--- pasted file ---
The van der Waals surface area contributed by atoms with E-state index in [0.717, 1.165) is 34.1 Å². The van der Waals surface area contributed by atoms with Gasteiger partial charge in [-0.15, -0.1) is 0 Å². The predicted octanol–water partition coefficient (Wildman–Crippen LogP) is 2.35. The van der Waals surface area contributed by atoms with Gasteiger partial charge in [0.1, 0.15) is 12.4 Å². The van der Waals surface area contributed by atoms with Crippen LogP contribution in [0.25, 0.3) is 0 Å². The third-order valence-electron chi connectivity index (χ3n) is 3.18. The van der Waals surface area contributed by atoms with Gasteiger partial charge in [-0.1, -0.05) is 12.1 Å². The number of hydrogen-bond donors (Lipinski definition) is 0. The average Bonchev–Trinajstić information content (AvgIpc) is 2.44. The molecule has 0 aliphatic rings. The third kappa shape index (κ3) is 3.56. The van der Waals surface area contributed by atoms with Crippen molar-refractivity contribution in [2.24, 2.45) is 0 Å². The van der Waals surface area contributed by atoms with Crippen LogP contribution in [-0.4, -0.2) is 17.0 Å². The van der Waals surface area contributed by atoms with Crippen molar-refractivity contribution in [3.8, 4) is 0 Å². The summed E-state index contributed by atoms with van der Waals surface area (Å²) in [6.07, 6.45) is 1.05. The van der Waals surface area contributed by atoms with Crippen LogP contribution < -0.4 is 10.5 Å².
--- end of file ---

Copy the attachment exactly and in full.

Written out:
The van der Waals surface area contributed by atoms with E-state index in [0.717, 1.165) is 34.1 Å². The van der Waals surface area contributed by atoms with Gasteiger partial charge in [-0.15, -0.1) is 0 Å². The predicted octanol–water partition coefficient (Wildman–Crippen LogP) is 2.35. The van der Waals surface area contributed by atoms with Gasteiger partial charge in [0.1, 0.15) is 12.4 Å². The van der Waals surface area contributed by atoms with Crippen LogP contribution in [0.25, 0.3) is 0 Å². The third-order valence-electron chi connectivity index (χ3n) is 3.18. The van der Waals surface area contributed by atoms with Gasteiger partial charge in [-0.1, -0.05) is 12.1 Å². The number of hydrogen-bond donors (Lipinski definition) is 0. The average Bonchev–Trinajstić information content (AvgIpc) is 2.44. The molecule has 0 aliphatic rings. The third kappa shape index (κ3) is 3.56. The van der Waals surface area contributed by atoms with Crippen molar-refractivity contribution in [2.24, 2.45) is 0 Å². The van der Waals surface area contributed by atoms with Crippen LogP contribution in [-0.4, -0.2) is 17.0 Å². The van der Waals surface area contributed by atoms with Crippen molar-refractivity contribution in [3.8, 4) is 0 Å². The summed E-state index contributed by atoms with van der Waals surface area (Å²) in [6.07, 6.45) is 1.05. The van der Waals surface area contributed by atoms with Crippen LogP contribution < -0.4 is 10.5 Å².